A blind Japanese woman has started a foundation that runs libraries and childhood literacy centers in rural Thailand. The projects promote the joy of reading and learning among children and adults, regardless of whether or not they have any disabilities.
Children enjoying some picture books. Books have been bought with money raised, and many have also been donated.
The Bookworm Foundation (BWF), which runs libraries and childhood literacy centers in the Phrao District of Chiang Mai Province in north Thailand, is an organization that was founded in 2010 by HORIUCHI Yoshimi. Horiuchi, having studied abroad at a university in Thailand, noticed the lack of libraries in rural areas and the high price of books. “It’s a bonus if you can help people through doing something you love,” says Horiuchi, who continues to provide people in rural areas with enjoyment from reading and opportunities to learn through her work.
“Children are so innocent. When I bring them a book, they enjoy it so much,” says Horiuchi. There are also many regular visitors to the library.
Horiuchi herself has been a bookworm since she was a child. As she was blind, her parents and others around her read books aloud to her, and that is how she became immersed in the world of stories. While studying abroad at a high school in the United States, she became close to someone from Thailand, and met refugees and other classmates who had been abused and had become disabled when they were young. It was from meeting those people that she became aware of the very real problems of poverty and inequality. That encounter while studying abroad was the starting point that inspired Horiuchi to help others internationally, saying, “Everyone has been born into this world, so I want to make it a place for all people.”
The Rang Mai Library run by BWF in Thailand has about 8,000 books, 400 DVDs, and offers free internet. Children as well as adults use the library. One of the library users has told Horiuchi that reading inspirational memoirs and biographies at the library helped carry her through her most trying time, saying “It really helped me, because I realized it wasn’t just me having a difficult time,” she said.
A total of about 20 children are educated at two childhood literacy centers for ethnic minorities living in northern Thailand. Basic literacy is taught and incorporated into the play of the children, whose native language is not Thai. Seven years after starting the center, Horiuchi delights in saying, “The first children to come into the center are now already lower secondary school students. Seeing the children who had once been wearing diapers now being able to read and write English as well as Thai, not to mention fitting well into school, makes me feel glad I did this.”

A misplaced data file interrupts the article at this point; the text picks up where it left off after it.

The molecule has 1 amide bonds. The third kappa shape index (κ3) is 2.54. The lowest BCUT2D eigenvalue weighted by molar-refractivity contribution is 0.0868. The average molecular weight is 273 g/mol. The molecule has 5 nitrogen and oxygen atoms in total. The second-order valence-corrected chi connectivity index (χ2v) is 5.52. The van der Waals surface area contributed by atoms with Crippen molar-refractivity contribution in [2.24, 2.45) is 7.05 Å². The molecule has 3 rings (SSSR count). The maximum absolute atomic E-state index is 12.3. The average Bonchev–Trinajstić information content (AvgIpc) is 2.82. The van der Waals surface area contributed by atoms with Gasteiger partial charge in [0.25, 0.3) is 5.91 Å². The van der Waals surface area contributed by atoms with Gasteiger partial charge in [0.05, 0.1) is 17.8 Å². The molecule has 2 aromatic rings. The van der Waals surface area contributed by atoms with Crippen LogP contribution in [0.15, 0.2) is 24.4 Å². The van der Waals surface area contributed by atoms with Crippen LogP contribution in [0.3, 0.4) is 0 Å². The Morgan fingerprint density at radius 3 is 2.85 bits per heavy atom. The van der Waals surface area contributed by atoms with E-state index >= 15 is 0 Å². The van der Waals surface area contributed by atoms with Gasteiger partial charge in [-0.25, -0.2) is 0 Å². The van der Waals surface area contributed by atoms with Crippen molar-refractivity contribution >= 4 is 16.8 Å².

The Rang Mai Library containing a lot of books and DVDs. According to Horiuchi, children make friends with other bookworms through the library.
Horiuchi continues to visit and deliver books to children who can’t go to school because of their disabilities, also reading them the books.
Wanting to reach out to children in Thailand and the world with disabilities like her own, Horiuchi has been working since 2018 on a creative picture book project incorporating larger fonts, braille and tactile illustrations into books that can be enjoyed by children, both with or without disabilities. The next goal for Horiuchi is to keep BWF as an independent organization in Thailand, explaining, “I have to work so that local people think of the BWF libraries and childhood literacy centers as something of their own, not some organization that has been created by a blind Japanese woman, but as a place where Thai people are at the center.”
Horiuchi, who has gone out into the communities, always trying to approach those most in need, goes on to say, “Society is unfair, but there are opportunities out there to be had, so it’s important to create an environment where people are empowered to grasp those opportunities.” She continues, “I want to bridge the divide between the services provided to society and the marginalized people who have been forgotten by these services.” With those thoughts and her persistent efforts, she is working to achieve a world where no one is left behind, as set out by the Sustainable Development Goals (SDGs).
Born in 1983 in Kochi Prefecture, Japan. After graduating from university, she worked for a private company, then learned about what was needed to bring about social change from a program in India that cultivates social entrepreneurs. She moved to Thailand in 2010, where she founded the Always Reading Caravan Association (ARC), the forerunner to BWF.